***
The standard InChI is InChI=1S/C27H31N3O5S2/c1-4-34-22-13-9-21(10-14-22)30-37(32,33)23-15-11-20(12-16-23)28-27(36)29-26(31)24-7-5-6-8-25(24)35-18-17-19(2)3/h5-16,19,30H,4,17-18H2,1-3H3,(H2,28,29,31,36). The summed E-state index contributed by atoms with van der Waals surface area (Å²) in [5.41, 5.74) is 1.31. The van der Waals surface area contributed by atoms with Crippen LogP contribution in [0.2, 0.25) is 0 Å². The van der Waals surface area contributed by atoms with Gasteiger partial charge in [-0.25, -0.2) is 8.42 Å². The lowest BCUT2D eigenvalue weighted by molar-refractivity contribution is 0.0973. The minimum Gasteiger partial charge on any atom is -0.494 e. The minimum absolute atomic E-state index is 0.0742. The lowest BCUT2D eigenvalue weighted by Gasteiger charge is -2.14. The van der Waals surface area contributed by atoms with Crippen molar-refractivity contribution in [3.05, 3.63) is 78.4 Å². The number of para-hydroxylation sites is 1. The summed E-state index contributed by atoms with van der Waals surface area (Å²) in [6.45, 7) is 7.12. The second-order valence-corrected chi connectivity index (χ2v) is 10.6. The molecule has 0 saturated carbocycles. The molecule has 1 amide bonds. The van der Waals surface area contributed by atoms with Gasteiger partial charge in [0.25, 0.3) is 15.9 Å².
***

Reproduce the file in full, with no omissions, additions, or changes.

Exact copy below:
The standard InChI is InChI=1S/C27H31N3O5S2/c1-4-34-22-13-9-21(10-14-22)30-37(32,33)23-15-11-20(12-16-23)28-27(36)29-26(31)24-7-5-6-8-25(24)35-18-17-19(2)3/h5-16,19,30H,4,17-18H2,1-3H3,(H2,28,29,31,36). The summed E-state index contributed by atoms with van der Waals surface area (Å²) in [5.41, 5.74) is 1.31. The van der Waals surface area contributed by atoms with Crippen LogP contribution in [0.2, 0.25) is 0 Å². The van der Waals surface area contributed by atoms with Gasteiger partial charge in [-0.25, -0.2) is 8.42 Å². The lowest BCUT2D eigenvalue weighted by molar-refractivity contribution is 0.0973. The minimum Gasteiger partial charge on any atom is -0.494 e. The minimum absolute atomic E-state index is 0.0742. The lowest BCUT2D eigenvalue weighted by Gasteiger charge is -2.14. The van der Waals surface area contributed by atoms with Crippen molar-refractivity contribution in [3.05, 3.63) is 78.4 Å². The number of para-hydroxylation sites is 1. The summed E-state index contributed by atoms with van der Waals surface area (Å²) in [6.45, 7) is 7.12. The second-order valence-corrected chi connectivity index (χ2v) is 10.6. The molecule has 0 saturated carbocycles. The molecule has 1 amide bonds. The van der Waals surface area contributed by atoms with Gasteiger partial charge in [0.25, 0.3) is 15.9 Å².